For the more than 50 million Americans who experience chronic pain every day, trying to create a treatment plan can be an exhausting battle. Due to the complex nature and differences in individuals’ pain, it is usually most effect to have an integrated or multidisciplinary treatment plan, which is the use of different methods of treatments together in order to manage/reduce pain.

Although there are a wide range of integrated treatments that exist, multidisciplinary specialists are hard to come by, causing most of the research to fall onto the patient. While it is still important to work closely with your doctor and healthcare team about the best course of treatment, below are some multidisciplinary care options you can consider for treating chronic pain:

Restorative therapies: treatment that focuses on either using or modifying physical movement to reduce pain. This can include massage therapy, pool therapy, strength training, or physical therapy to help strength and flexibility. Occupational therapy can also be used to develop solutions for physical challenges faced daily.

Interventional procedures: surgical procedures performed by a doctor, which can range from minimally invasive outpatient procedures to more invasive treatments performed by a medical team. Common treatments include injections, such as a steroid or anesthetic into the muscles or joints, as well as more invasive operations for implantable neuromodulation devices that use electrical pulses to “drown out” pain signals to the nerves.

Complementary medicine: treatments use in conjunction with conventional Western medicine, such as acupuncture or cupping. While each treatment is different, it is important to note that there are varying levels of scientific evidence to support them.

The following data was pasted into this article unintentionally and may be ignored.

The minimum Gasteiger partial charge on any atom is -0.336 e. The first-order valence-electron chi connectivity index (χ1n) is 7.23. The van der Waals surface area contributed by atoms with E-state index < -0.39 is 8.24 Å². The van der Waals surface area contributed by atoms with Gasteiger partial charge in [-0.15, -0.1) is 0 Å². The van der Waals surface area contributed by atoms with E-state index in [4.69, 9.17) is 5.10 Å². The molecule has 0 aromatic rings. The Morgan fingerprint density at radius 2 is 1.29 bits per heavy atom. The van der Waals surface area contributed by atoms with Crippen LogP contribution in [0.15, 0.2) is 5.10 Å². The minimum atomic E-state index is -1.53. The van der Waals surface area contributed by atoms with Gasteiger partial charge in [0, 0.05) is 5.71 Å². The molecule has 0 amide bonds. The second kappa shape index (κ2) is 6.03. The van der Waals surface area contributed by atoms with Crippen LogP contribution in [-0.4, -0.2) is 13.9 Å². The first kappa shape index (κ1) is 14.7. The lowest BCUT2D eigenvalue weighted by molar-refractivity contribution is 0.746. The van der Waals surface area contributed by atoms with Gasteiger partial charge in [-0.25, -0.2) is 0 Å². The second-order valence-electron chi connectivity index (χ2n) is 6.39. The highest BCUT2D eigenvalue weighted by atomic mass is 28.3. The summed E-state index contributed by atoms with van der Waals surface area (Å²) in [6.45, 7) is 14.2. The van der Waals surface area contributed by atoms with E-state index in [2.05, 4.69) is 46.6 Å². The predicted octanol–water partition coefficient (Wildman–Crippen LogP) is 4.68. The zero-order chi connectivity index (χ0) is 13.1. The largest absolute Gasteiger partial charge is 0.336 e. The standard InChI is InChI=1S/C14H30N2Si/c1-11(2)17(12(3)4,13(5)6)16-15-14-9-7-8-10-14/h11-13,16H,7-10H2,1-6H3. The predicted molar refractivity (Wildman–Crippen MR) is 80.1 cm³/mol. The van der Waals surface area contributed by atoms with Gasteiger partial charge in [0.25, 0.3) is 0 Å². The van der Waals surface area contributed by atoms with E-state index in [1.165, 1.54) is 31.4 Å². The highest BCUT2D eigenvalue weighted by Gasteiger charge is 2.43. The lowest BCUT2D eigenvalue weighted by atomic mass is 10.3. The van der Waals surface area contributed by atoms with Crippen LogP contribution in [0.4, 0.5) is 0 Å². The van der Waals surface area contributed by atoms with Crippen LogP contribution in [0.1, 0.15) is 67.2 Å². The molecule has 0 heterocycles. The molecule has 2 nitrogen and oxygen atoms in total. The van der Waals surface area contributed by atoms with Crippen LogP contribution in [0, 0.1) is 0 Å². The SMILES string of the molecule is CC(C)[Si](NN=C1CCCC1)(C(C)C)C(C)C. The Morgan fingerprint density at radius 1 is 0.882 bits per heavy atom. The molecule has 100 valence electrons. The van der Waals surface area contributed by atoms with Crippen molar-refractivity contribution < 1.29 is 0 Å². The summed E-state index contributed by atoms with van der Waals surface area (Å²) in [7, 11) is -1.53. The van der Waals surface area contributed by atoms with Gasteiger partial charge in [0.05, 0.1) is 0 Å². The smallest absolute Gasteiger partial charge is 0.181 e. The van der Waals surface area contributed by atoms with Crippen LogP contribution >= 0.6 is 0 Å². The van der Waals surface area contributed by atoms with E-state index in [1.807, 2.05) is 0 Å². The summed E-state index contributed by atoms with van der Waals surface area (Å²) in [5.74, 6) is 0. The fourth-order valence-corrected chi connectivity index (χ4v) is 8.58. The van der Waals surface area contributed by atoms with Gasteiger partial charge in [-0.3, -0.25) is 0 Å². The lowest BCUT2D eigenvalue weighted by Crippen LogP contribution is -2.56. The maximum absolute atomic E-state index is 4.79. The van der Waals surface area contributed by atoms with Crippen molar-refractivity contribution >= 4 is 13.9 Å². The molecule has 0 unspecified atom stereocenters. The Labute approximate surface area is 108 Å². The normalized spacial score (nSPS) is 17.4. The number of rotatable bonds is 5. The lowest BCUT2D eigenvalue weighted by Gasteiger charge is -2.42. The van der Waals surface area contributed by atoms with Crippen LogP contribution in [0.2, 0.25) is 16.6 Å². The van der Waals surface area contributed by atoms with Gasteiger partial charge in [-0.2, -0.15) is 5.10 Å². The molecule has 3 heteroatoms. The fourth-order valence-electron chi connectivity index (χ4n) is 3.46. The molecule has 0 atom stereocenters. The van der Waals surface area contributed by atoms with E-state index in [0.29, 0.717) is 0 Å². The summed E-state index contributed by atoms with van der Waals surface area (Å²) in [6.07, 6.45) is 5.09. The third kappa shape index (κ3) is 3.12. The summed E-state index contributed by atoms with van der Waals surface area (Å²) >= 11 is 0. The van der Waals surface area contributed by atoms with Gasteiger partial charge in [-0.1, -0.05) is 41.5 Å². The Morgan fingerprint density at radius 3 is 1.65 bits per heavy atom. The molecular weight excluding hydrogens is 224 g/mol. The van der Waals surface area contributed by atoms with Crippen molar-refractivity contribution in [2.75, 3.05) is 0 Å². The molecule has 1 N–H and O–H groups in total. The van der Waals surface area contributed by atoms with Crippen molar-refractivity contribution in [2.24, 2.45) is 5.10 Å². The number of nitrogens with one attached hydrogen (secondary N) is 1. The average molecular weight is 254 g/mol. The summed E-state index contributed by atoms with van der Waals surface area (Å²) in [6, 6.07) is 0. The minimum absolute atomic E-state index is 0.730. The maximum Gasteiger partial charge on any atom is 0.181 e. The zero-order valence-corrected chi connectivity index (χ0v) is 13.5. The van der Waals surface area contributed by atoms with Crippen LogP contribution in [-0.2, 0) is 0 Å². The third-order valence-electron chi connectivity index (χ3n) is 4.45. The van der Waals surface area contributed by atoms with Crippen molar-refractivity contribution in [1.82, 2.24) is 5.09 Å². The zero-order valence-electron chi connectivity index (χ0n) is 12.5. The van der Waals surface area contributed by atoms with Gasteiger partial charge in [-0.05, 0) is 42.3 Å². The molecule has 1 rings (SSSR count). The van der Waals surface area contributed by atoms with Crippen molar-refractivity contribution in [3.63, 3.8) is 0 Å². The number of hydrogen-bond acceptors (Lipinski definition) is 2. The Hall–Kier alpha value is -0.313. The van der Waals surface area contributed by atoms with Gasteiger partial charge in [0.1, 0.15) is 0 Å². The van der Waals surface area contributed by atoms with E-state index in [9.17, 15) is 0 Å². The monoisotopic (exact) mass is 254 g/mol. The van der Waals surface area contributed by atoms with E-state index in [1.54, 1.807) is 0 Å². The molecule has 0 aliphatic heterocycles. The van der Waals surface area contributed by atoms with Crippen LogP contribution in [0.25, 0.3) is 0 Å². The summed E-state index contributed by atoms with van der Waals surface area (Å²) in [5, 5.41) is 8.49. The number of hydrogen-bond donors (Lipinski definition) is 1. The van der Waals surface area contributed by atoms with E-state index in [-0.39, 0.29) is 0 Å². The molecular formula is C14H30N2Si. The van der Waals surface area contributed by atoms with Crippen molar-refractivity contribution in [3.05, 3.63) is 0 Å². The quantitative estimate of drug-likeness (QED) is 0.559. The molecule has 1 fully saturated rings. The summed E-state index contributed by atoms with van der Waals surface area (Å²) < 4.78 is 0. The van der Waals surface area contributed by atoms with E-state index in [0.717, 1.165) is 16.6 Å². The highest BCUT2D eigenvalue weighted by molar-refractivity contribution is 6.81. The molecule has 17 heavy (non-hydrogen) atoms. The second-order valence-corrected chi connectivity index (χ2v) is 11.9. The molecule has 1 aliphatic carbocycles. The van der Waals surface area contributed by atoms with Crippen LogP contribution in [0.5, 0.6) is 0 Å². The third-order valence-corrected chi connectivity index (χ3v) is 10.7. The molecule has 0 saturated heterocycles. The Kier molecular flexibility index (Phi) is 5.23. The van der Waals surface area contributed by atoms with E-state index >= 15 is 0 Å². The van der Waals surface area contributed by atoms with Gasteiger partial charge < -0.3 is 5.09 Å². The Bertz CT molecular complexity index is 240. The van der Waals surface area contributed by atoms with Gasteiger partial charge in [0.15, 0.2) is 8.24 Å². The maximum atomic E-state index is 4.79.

Medications: among one of the first options for many patients to try, there are different medications to treat pain in different ways. Some medications provide generalized pain relief while others (immunosuppressants for autoimmune disorders) treat specific conditions and some are able to address multiple categories of pain versus ones meant to target one pain type.

If using medication, it is extremely important to work closely with your healthcare team to find the right type and dose of medication that works for you.

Mind-body and behavior health approaches: the connection between mind and body means that when someone experiences stress, anxiety, and depression, it can increase their pain, and that pain can increase their stress, anxiety, and depression. Treatments in this category help you rethink how you see your pain and ways to cope with it in order to help break out of that cycle. This can include counseling, cognitive behavioral therapy (CBP), mindfulness, and psychiatric care.

Self-management: while still something to discuss with your doctor, self-management focuses on changes that you make in your daily life, such as improving sleep habits and implementing stress reduction techniques. Options in this category can require major changes in your day-to-day life or habits, but they can lead to a huge improvement in your overall health.

Visit U.S. Pain Foundation to find out more about chronic pain and treatment options: